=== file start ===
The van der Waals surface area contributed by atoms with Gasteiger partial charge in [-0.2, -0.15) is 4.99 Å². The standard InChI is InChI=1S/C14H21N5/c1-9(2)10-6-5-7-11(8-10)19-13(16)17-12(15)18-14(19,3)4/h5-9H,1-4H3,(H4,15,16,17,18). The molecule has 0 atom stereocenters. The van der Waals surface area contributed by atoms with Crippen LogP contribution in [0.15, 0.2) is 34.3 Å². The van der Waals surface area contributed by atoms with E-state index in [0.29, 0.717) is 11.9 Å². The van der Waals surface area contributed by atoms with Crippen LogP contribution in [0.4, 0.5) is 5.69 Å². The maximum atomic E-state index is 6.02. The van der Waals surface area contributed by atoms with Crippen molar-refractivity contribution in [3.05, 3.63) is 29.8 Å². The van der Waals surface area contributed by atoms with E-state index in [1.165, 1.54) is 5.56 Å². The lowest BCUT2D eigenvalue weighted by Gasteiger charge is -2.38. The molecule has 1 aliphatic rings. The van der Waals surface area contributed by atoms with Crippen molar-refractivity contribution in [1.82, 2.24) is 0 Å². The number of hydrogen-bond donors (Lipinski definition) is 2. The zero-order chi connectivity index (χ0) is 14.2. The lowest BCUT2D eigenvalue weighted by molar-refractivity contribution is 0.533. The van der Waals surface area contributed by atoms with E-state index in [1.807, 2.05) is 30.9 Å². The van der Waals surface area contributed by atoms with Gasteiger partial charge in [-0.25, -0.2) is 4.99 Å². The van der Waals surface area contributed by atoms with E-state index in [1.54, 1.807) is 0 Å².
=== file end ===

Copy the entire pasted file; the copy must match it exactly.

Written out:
The van der Waals surface area contributed by atoms with Gasteiger partial charge in [-0.2, -0.15) is 4.99 Å². The standard InChI is InChI=1S/C14H21N5/c1-9(2)10-6-5-7-11(8-10)19-13(16)17-12(15)18-14(19,3)4/h5-9H,1-4H3,(H4,15,16,17,18). The molecule has 0 atom stereocenters. The van der Waals surface area contributed by atoms with Crippen LogP contribution in [0.15, 0.2) is 34.3 Å². The van der Waals surface area contributed by atoms with E-state index in [0.29, 0.717) is 11.9 Å². The van der Waals surface area contributed by atoms with Crippen LogP contribution in [0.4, 0.5) is 5.69 Å². The maximum atomic E-state index is 6.02. The van der Waals surface area contributed by atoms with Crippen molar-refractivity contribution in [3.05, 3.63) is 29.8 Å². The van der Waals surface area contributed by atoms with E-state index in [1.165, 1.54) is 5.56 Å². The lowest BCUT2D eigenvalue weighted by Gasteiger charge is -2.38. The molecule has 1 aliphatic rings. The van der Waals surface area contributed by atoms with Crippen molar-refractivity contribution in [1.82, 2.24) is 0 Å². The number of hydrogen-bond donors (Lipinski definition) is 2. The zero-order chi connectivity index (χ0) is 14.2. The lowest BCUT2D eigenvalue weighted by molar-refractivity contribution is 0.533. The van der Waals surface area contributed by atoms with E-state index in [1.807, 2.05) is 30.9 Å². The van der Waals surface area contributed by atoms with Gasteiger partial charge in [-0.25, -0.2) is 4.99 Å². The van der Waals surface area contributed by atoms with E-state index in [1.54, 1.807) is 0 Å².